By Addie Lawrence
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Tableau’s new tool, Business Science, “helps domain experts understand the key drivers of a model without having to learn traditional data science tools.”
This announcement follows a surging trend in data analytics— to make data and insights more accessible to business people. Many companies now recognize the value of data science in this endeavor and are striving to put advanced analysis skills into the hands of business people.
Since data science and its successful deployment is something we’re very familiar with at AnswerRocket, we want to jump into the conversation.
Tableau’s Business Science Sparked a Data Science Conversation— What Should Businesses Consider?
With uncertainty from COVID-19, businesses must navigate unprecedented scenarios with an overwhelming amount of noise in their data.
Many businesses fire on all cylinders to simply analyze historical data, let alone capitalize on current or future growth opportunities.
Data science provides the diagnostic and predictive capabilities that enable businesses to make proactive decisions with sufficient precision, speed, and context.
However, data science teams are stretched thin, tasked with shepherding their models through the business and selling their findings to decision-makers. Meanwhile, business teams lack the technical context to make use of the models’ output and take action.
There’s a gap between what data science can do and how businesses can gain value. One approach to solve this problem is to put no-code AI in front of business people, guiding them to adjust models based on their understanding of the data.
In theory, this allows data scientists to focus on higher-level analysis, while enabling business people to answer everyday questions with data science skills.
However, there are two potential gaps in this approach:
- Data scientists still aren’t empowered to “sell” high-level analysis to business people
- Business people aren’t necessarily clear on the use cases that call for data science, meaning data scientists must undertake significant change management work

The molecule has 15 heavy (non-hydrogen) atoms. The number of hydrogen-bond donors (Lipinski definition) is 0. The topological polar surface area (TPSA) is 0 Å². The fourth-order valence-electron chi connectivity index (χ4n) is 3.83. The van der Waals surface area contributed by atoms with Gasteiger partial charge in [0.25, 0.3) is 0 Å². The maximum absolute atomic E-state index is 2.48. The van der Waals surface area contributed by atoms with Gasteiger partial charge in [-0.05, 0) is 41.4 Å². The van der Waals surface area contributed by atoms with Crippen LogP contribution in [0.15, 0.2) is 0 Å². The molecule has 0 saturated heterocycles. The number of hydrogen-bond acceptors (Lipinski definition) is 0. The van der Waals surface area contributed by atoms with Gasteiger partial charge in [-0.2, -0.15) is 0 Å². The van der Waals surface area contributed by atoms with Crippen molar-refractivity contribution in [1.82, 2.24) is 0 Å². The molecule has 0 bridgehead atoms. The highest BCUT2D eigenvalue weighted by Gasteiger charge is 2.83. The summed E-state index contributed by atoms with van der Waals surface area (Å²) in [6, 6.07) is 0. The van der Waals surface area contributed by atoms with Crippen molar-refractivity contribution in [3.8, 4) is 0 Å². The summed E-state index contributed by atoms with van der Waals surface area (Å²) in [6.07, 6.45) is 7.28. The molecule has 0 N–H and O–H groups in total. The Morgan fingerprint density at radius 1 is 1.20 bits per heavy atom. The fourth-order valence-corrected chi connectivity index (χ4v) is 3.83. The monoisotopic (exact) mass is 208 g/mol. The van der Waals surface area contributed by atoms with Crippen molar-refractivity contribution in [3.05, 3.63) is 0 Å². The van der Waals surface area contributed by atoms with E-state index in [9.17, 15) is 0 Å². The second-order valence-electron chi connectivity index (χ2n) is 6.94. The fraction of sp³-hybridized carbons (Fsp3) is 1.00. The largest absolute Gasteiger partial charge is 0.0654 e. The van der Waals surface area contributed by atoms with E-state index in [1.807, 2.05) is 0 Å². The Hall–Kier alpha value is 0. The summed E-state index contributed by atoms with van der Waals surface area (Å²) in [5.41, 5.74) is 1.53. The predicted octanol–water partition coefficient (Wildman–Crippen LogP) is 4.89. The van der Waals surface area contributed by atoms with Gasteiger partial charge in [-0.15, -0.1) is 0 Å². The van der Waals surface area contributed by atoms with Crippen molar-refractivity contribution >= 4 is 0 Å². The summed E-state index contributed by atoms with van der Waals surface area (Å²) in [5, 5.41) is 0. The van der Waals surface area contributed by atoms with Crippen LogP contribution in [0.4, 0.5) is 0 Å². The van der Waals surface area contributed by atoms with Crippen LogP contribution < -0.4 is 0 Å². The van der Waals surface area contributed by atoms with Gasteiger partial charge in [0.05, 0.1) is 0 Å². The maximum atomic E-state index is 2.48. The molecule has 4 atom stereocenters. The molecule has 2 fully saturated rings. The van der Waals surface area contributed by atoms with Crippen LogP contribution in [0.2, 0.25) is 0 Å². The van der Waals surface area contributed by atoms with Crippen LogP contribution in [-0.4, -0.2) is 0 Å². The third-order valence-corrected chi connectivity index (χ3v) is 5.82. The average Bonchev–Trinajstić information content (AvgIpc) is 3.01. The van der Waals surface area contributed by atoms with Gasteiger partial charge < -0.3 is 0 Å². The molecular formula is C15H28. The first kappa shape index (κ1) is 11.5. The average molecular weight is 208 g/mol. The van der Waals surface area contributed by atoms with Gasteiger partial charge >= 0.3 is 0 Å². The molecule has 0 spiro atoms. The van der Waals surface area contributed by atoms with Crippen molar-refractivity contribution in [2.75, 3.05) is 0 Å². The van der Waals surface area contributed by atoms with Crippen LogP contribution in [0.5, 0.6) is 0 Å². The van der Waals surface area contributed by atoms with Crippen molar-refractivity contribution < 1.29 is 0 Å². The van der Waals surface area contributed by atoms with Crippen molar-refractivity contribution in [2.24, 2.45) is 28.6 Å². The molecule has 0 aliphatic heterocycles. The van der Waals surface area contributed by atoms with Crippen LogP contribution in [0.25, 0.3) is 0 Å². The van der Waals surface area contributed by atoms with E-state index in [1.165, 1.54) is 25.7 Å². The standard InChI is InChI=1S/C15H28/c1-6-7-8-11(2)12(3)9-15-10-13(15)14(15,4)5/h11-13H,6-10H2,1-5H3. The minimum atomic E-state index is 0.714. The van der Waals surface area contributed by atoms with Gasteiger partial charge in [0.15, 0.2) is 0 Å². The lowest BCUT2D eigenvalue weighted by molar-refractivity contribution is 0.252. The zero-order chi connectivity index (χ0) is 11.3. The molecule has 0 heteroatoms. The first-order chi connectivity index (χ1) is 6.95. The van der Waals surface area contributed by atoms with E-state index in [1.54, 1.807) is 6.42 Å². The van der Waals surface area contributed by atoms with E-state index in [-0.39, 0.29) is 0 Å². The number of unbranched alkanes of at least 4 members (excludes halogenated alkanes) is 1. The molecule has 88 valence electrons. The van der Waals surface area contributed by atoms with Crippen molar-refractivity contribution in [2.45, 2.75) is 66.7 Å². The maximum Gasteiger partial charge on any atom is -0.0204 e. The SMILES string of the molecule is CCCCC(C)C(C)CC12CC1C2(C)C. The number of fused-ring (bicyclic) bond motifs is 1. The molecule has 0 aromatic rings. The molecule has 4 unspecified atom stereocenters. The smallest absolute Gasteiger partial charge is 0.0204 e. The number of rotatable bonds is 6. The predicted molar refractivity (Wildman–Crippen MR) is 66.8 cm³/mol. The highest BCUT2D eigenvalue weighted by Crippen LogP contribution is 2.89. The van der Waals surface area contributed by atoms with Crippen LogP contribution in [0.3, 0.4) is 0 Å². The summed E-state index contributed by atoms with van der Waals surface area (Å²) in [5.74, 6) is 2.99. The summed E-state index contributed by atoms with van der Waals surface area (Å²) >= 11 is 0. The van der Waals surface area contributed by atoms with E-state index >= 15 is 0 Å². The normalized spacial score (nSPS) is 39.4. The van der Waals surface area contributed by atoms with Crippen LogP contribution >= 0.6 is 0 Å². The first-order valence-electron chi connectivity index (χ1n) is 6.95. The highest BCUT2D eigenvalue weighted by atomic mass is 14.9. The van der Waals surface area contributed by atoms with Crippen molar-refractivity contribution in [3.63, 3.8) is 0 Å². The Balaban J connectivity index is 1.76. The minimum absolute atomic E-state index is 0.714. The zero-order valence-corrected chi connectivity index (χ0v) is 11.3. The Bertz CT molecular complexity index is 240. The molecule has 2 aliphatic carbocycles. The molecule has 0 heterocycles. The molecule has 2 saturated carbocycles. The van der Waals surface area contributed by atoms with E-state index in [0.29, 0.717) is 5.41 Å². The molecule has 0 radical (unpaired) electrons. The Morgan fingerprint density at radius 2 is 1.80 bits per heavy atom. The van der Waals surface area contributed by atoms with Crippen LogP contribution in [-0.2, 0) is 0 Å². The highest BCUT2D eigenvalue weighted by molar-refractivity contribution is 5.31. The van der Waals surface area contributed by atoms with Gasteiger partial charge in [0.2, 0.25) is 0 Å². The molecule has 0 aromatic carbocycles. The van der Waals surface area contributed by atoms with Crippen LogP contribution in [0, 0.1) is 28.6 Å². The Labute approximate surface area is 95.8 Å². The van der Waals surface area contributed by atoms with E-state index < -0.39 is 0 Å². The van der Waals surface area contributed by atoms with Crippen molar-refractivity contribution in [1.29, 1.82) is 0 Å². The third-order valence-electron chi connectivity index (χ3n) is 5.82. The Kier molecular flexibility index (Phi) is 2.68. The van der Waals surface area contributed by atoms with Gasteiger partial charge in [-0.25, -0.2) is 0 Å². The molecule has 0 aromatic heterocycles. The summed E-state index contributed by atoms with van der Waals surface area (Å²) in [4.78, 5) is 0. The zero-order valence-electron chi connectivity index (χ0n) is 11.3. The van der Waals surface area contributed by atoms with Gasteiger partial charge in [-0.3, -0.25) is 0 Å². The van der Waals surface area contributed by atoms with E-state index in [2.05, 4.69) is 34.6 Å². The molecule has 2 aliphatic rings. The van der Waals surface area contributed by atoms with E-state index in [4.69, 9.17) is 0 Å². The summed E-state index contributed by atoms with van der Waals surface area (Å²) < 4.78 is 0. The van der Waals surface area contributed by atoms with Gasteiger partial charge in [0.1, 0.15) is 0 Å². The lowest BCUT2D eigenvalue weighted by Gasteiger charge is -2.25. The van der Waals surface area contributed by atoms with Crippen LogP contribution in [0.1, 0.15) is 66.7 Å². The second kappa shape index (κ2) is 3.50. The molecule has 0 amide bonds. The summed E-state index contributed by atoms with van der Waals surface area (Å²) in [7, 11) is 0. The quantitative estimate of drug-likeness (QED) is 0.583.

In both cases, data science teams must perform work that’s best left to the realm of the data science unicorn— an expert storyteller and modeler who’s too rare to count on.
The work of data science is not the same work of designing outputs that make sense to business users and helping decision-makers take action. Nor is it the same work of getting business users to adopt a new modeling tool, no matter how user friendly.
With that in mind, what other approaches can businesses take to incorporating the strengths of data science into their organizations?
Approaching Data Science for Best Results
Let’s see how business users and data scientists can solve problems without requiring either to level up their skills in areas outside their scope.
- Data science as a service — This approach brings a team of data scientists into your business to do the hard work of building and deploying models to end users. Data science as a service pulls rare talent into your organization without a long hiring process.
- Operationalize data science models — High-level data science can be incorporated into self-service analytics and automated for business people. This approach enables domain experts to assess output and refine analysis, while preserving a single source of truth for every end user. Data scientists can leverage their expertise to fine tune the model, while business people can get visualizations and natural language insights that speak in their language.
- Access pre-built machine learning skills — Models that have already been refined and packaged for critical use cases can accelerate data science skills without overhauling their process.
In each of these approaches, data scientists can lean into their data science skills, and business people can lean into their business skills.
To learn more about these strategies, check out RocketScience, AnswerRocket’s data science services.